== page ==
• 28. 8. Practice asking more people what they think about meetings, ideas, actions, strategy and vision. White guys tend to talk amongst themselves and develop strong bonds that manifest in organizing. This creates an internal organizing culture that is alienating for most people. Developing respect and solidarity across race, class, gender and sexuality is complex and difficult, but absolutely critical - and liberating. 9. Be aware of how often you ask people to do something as opposed to asking other people “what needs to be done”. 10. Think about and struggle with the saying, “you will be needed in the movement when you realize that you are not needed in the movement”. 11. Struggle with and work with the model of group leadership that says that the responsibility of leaders is to help develop more leaders, and think about what this means to you. 12. Remember that social change is a process, and that our individual transformation and individual liberation is intimately interconnected with social transformation and social liberation. Life is profoundly complex and there are many contradictions. Remember that the path we travel is guided by love, dignity and respect - even when it is bumpy and difficult to navigate. 13. This list is not limited to white guys, nor is it intended to reduce all white guys into one category. This list is intended to disrupt patterns of domination which hurt our movement and hurt each other. White guys have a lot of work to do, but it is the kind of work that makes life worth living. 14. Day-to-day patterns of domination are the glue that maintain systems of domination. The struggle against capitalism, white supremacy, patriarchy, heterosexism and the state, is also the struggle towards collective liberation. 15. No one is free until all of us are free. This article can be accessed in its original form at: http://www.starhawk.org/activism/trainer-resources/tools-whiteguys.html - 26 -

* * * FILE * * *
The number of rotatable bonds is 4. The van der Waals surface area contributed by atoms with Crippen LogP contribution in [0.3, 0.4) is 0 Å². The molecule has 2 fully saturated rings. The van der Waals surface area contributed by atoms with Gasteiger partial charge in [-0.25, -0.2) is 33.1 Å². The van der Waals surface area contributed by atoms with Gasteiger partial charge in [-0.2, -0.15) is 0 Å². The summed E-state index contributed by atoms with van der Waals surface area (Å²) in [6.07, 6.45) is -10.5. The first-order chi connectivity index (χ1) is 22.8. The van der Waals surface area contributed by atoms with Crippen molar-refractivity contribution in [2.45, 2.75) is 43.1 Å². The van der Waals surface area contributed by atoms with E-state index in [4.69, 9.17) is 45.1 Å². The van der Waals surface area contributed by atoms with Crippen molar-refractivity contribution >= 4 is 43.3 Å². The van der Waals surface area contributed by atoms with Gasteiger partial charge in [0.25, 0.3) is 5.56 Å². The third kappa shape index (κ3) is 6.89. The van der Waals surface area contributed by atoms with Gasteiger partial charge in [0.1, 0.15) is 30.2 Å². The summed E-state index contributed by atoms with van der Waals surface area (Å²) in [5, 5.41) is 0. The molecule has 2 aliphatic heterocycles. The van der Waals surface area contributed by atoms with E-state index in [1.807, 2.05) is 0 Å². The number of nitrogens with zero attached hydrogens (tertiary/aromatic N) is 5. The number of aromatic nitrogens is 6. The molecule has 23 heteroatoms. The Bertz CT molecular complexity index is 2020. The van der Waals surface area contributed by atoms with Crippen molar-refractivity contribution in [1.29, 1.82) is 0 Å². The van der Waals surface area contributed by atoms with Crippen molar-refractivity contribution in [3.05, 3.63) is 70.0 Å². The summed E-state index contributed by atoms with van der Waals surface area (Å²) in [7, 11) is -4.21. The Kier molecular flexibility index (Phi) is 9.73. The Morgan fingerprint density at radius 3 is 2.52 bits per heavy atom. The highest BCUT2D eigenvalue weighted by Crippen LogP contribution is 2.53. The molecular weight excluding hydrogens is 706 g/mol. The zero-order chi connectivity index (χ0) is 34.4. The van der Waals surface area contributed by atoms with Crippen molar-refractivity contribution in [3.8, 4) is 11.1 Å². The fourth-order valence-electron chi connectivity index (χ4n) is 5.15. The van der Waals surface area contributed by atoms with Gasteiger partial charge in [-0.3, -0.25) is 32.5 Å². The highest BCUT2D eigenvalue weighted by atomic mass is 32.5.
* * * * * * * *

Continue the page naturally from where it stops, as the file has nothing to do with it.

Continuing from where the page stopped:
• 29. Shut the Fuck Up or How to Act Better in Meetings - Dan Spalding An open letter to other men in the movement... “Even with my mask I often spoke the tyranny of power. My first duty was to cultivate a revolutionary silence.” -Subcomandante Marcos Introduction Being an activist these days means fighting for a thousand different things - indigenous rights, rainforests, corporate accountability, etc. Despite this diversity of campaigns, there seems to be some agreement on the kind of society we want to create. It’s a society that isn’t based on white supremacy, class exploitation, or patriarchy. This essay is about how men act in meetings. Mostly it’s about how we act badly, but it includes suggestions on how we can do better. Men in the movement reproduce patriarchy within the movement and benefit from it. By patriarchy I mean a system of values, behaviors, and relationships that keeps men in power. It relies on domination, claiming authority, and belligerence. By the movement I mean the anti-corporate globalization movement in the US I am a part of. I think people organizing for affordable housing, against police brutality, for the rights of immigrants (for example) are also fighting - 27 -